Only one of the most famous of all the famous Coffeehouses and definitely one of the most glamorous, Café Sacher is part of the Sacher Hotel and home, of course, to the Sacher Torte. Widely considered to be the first chocolate cake, Sacher Torte is much copied the world over but never, ever comes close to the sinfully good confection created on home ground.
You have to taste the torte but it goes best with a summer afternoon on the Café Sacher’s delightful open air terrace.
Café Schwarzenberg, Kärtner Ring 17
The first café to open on Ringstrasse Boulevard, Café Schwarzenberg is opulent, whispery rich and incomparably chic. Whatever you do don’t worry about how you look, the Viennese in haute café mode are effortlessly elegant and there’s no point in competing. But should you feel like slipping into something slightly smart Café Schwarzenberg hosts regular concerts to go with your coffee and cake.
Try the famous and dangerously decadent Café Schwarzenberg Trüffeltorte – ask for two forks and share.
Grand, decadent, artistic, elegant, understated or chocolaty, choose your Viennese Coffeehouse with care. Pay attention to the details. And don’t forget to turn your laptop off – in Vienna if you’re not deep in conversation or deep in thought you’re just not Coffeehouse material.
It’s a funny thing. Love, the most inconvenient and unpredictable of all emotions, is neatly celebrated once a year on Valentine’s Day. Because of course that’s the day the world at large feels romantic. Apparently every single one of us wakes up on the 14th of February with nothing on our minds but roses and hearts and kittens and chocolate and strangely inflammable looking lingerie. Well here’s a handy Valentine’s Day tip: ‘if it’s supposed to be romantic, it probably isn’t’.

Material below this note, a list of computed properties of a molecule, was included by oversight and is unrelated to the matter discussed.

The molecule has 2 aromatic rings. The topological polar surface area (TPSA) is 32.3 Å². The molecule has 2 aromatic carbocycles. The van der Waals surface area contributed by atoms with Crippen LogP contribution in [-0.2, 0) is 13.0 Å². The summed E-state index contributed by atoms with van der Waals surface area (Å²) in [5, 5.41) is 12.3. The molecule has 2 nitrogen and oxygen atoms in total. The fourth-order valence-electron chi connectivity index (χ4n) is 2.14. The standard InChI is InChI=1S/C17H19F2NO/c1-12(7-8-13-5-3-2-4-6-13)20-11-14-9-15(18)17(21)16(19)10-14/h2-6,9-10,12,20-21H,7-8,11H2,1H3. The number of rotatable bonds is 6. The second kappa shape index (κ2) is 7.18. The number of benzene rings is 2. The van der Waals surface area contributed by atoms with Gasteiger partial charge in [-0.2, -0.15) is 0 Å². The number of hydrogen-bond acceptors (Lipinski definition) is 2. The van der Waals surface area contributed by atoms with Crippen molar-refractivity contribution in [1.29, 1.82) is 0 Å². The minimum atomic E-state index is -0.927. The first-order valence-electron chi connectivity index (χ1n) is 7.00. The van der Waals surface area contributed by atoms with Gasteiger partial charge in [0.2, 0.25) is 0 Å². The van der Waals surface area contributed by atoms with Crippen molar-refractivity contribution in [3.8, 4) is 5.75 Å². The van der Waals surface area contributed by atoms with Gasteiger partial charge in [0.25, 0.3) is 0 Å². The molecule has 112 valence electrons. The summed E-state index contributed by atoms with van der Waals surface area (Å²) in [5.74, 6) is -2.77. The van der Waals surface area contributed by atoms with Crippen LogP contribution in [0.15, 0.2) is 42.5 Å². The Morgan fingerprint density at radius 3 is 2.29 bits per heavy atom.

Romance is imaginative, sincere, memorable, unexpected – not rings in pudding, that’s just silly and dangerous. Romance isn’t about a gesture or a day, it’s a shared experience that no one else can have in quite the same way.
So in the true spirit of romance we’re leaving Valentine’s Day to the Divine Order of Retailers and laying claim to the rest of the year instead.
Romance is wherever you happen to be. By yoga – photowork.
Giudecca Island, Venice
When it comes to romantic experiences that just aren’t, The Gondola has to be right up there with a carriage ride round Central Park. We defy you to find a pic. (not posed by models) where the ‘happy couple’ don’t look as if they’re thinking, ‘Please Venice sink faster and take us with you’?
True romantics catch a vaporetto and cross the lagoon to Giudecca Island. Giudecca is the best place to see an uninterrupted panoramic view of St. Marks, its breathtaking Campanile and the skyline of Venice itself. The island’s also home to the world famous Hotel Cipriani and, since you saved a fortune foregoing a gondola, you could afford a cocktail and the pleasure of the hotel’s seductively beautiful gardens.
Hotel Cipriani, Venice. By sabinaharlacz.